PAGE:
There are currently 53 Indians being held by pirates on ships belonging to different countries.
"The primary responsibility for the release of hostages lies with the owners of the ships concerned," Indian envoy to the UN Hardeep Singh Puri said at a debate on Somalia, organised by China, which holds the presidency of the Council for March.
"In many cases, it has been observed that the owners of the ships involved do not take the responsibility or display adequate interest in securing the release of sailors under their employment," he said.
Several diplomats at the debate condemned the recent killing of four Americans on their yacht, which was captured by Somali pirates off the coast of Oman in the Indian Ocean.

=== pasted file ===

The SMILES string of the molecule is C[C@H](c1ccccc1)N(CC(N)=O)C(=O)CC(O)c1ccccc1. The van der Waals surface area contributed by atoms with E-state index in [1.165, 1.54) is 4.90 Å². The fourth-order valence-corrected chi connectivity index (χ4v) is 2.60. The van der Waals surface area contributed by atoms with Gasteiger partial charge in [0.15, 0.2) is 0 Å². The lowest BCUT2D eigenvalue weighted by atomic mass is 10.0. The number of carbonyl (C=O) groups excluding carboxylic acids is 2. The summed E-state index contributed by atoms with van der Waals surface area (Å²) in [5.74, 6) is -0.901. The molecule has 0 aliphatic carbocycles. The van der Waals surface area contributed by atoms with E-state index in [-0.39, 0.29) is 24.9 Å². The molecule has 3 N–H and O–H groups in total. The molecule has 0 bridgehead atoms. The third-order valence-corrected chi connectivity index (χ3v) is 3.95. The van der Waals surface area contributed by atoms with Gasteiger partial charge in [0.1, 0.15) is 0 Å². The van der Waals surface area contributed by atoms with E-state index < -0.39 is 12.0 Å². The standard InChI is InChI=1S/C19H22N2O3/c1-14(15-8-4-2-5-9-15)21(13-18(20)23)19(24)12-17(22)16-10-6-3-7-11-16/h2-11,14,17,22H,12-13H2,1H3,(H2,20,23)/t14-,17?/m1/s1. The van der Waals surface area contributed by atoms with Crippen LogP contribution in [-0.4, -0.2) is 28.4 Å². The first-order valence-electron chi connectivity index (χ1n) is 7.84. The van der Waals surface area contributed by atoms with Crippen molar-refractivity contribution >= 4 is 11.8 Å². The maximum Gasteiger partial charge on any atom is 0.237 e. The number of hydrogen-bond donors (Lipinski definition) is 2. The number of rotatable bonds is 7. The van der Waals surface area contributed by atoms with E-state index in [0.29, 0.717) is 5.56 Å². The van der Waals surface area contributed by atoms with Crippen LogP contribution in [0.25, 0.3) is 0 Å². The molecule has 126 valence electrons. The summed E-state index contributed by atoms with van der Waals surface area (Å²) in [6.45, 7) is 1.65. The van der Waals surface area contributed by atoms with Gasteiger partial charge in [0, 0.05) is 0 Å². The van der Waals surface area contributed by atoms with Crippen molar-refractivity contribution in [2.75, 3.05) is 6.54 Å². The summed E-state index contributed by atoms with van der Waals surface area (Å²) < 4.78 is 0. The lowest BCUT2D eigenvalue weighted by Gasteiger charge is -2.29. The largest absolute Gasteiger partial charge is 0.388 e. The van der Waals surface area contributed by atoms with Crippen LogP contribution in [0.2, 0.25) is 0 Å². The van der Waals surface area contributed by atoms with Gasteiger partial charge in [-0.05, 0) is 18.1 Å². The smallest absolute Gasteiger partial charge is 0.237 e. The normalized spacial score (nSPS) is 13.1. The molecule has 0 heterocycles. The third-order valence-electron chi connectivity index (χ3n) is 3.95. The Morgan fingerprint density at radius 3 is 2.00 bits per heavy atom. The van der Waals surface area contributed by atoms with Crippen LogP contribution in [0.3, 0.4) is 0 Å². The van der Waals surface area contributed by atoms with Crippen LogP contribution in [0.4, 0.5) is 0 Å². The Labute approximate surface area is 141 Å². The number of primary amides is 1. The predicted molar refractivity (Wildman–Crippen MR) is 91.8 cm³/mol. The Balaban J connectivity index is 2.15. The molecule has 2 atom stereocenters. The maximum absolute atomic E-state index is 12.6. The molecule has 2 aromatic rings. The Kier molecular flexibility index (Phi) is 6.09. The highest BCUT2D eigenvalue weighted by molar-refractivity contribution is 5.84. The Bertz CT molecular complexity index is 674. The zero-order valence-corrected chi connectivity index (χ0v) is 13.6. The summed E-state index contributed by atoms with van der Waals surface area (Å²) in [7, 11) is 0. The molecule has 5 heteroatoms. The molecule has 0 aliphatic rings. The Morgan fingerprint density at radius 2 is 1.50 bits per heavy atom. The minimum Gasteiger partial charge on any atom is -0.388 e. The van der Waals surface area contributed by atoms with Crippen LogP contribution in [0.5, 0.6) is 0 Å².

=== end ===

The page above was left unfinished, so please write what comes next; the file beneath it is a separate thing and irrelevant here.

Somali Prime Minister Mohamed Abdullahi Mohamed warned the Council that piracy could feed into terrorist activities.
"It will not surprise us if al-Qaeda's agents in Somalia start hijacking tankers in the high seas and use them as deadly weapons as they did in September 2011," warned Mohamed, whose Western-backed transitional government is struggling to wrest control from al-Shabab, a group linked with al-Qaeda.
"Why bother with a small plane when you can capture a tanker." The Council later issued a statement that stressed the need for "comprehensive response to tackle piracy and its underlying causes", and called on member-states of the UN to maintain the arms embargo against Somalia.
"The Security Council condemns in the strongest terms such as violence, including hostage taking, murder and other acts of violence against individuals," it said.
The Indian envoy also called for strong collective action on the part of the international community to rein in piracy.
"Sailors are in many circumstances required to endure very harsh conditions under the captivity of pirates and are often tortured by their captors," Puri said.
"Democracies are, in particular, sensitive to public opinion and are impacted by a public sense of need to act on the adverse situations faced by their citizens," he added.